But as my husband who loves the church calendar will tell you, this is not Christmas … this is advent — a time of preparation for the coming of Jesus.  

Yesterday morning he preached from this passage from Isaiah 64:

“If only You would tear open the heavens and come down! “

He mentioned that sometimes God has to tear open some things in our own lives before we are ready for what God has for us during advent.

I invite you to join with me as we ask God to open the heavens and tear whatever needs torn open so that He can truly enter our hearts this Christmas.

Friday, December 01, 2017

Building Muscle

If you are my Facebook friend, you may have noticed that I am on a mission to get in shape for a 2.6 mile marathon I’m planning to walk on March 17th to support the organization where I work.  I say that tongue in cheek because if you are my Facebook friend you are probably so tired of reading about it that you may have unfollowed me by now.

Now that I have a trainer, I’m finding that there is a science to building muscle.  It involves repetition, very slow increases, and consistency.   It has to be intentional and it is often painful, though if you are doing it right, never too painful.

In talking to my BFF yesterday, who might want to remain anonymous for many reasons, we were talking about resiliency.  She and her husband are some of the kindest, most generous people I have ever met, but they have also been through more crap than you can imagine.  I seriously could write a book about all of the hard things they have gone through in their lives.   Because of this they are also the most resilient people I know.   No matter what they go through they still get up the next morning and continue to be thoughtful, giving, kind, generous, loving people.   Every.  Single.  Day.

I’m concluding as I get older that resiliency is like a muscle and it is only built through hard times.   When God brings us through a crisis that seems overwhelming, we have one more memory to build our foundation of endurance and faith.   The more we go through hard things, if we trust in Him and allow Him to make us stronger, the more resilient we become.

I’ve also been thinking about how our tendency as parents is to rescue our children from the things that God may have in mind to make them more resilient.   We have rescued our adult children from their hard times on multiple occasions and I am questioning whether or not this is hampering them from developing the incredibly important muscles of resilience.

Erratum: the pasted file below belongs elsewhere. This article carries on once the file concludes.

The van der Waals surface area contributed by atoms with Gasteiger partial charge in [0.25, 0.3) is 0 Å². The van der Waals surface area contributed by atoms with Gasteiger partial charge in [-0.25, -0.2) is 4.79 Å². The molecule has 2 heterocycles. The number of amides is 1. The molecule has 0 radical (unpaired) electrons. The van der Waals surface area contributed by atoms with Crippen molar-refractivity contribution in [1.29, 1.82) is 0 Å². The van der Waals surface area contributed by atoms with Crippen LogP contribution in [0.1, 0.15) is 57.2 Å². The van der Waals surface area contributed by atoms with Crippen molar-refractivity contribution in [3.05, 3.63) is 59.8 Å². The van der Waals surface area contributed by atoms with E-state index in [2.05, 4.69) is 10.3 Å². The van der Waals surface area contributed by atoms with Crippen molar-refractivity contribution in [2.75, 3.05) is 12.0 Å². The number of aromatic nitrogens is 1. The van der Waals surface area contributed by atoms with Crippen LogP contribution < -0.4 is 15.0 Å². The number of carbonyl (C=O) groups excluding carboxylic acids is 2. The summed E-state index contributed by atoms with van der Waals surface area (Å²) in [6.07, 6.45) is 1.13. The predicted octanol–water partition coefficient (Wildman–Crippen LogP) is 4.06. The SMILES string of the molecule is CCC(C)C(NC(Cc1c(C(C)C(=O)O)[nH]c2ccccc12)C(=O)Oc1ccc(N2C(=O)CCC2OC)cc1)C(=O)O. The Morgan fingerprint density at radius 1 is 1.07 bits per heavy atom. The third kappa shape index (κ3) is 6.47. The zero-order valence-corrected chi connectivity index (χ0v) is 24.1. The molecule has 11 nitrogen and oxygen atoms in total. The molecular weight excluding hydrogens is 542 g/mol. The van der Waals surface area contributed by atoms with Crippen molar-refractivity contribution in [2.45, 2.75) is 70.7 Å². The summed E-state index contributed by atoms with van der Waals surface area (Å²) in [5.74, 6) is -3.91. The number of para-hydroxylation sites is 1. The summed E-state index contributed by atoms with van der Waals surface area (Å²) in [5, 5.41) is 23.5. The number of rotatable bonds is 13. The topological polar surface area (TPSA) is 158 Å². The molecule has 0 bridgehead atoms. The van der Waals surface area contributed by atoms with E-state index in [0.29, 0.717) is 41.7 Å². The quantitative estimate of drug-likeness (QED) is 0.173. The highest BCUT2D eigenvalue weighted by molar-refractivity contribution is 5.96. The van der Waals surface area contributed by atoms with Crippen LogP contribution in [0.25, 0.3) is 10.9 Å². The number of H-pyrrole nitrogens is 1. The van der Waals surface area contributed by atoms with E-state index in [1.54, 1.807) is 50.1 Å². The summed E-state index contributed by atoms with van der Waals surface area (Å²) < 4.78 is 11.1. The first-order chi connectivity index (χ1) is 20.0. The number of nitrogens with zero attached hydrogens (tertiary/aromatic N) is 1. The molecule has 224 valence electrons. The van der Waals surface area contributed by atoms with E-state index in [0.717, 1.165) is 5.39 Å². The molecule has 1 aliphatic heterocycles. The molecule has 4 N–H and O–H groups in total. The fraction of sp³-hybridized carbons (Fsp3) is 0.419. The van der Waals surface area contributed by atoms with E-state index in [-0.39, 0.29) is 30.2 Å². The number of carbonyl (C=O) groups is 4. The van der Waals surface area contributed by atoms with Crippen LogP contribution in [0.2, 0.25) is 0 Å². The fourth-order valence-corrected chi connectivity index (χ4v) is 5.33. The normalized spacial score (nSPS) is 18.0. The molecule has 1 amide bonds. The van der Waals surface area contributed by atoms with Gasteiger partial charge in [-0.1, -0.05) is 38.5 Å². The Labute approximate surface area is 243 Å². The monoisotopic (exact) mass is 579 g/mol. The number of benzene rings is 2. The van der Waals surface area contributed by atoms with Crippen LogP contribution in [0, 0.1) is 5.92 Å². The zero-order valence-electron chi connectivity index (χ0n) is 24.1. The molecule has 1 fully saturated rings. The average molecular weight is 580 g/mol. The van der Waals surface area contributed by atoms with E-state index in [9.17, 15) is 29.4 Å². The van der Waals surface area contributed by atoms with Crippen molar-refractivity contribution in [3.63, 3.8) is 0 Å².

When I first went to the gym, I never said to myself “I am so happy that my arms feel like they are going to fall off right now.”   But when I saw the results of the pain that I went through, I feel pretty good about what I did to get to where I am.  That’s building physical muscle.  It’s how it works.     

Now, I am replacing that language as I have made progress and I often do say to myself, “Wow, my arms are hurting.  I bet I’m building muscle.

So if you are going through something difficult in your life, it may not be your first response to say, “I’m so glad I’m going through this hard time.”  But it may be that once you are over on the other side you will be pleased with how you got to where you are.  That’s building spiritual muscle and resiliency.  It’s how it works.

The same is true in my spiritual life.   Having gone through the hope cycle multiple times in my life: (suffering produces perseverance, perseverance character, and character hope) I can recognize what God is doing.  I can sometimes even say to myself, “Wow, God must be working in and through me right now.”  

I had a coworker share this song with me and I love it because it talks about dancing in the deep while God calms the storm.     This is my prayer in my own life … that I will become the kind of person who well step out into the sea and dance in the deep, knowing that God is building spiritual muscle in me and that I am becoming more resilient by the day.   


Thursday, November 30, 2017

Have a story?


Usually I write a lot of words.  Sometimes too many.   But today I just want you to watch this video -- not just have it on in the background.  There are some pictures with printing on them that are totally worth the 4 minutes it takes to watch the video.



Today is #ThankfulThursday and I am so grateful for the elements that have made up my story, because without them I wouldn't be the person I am today.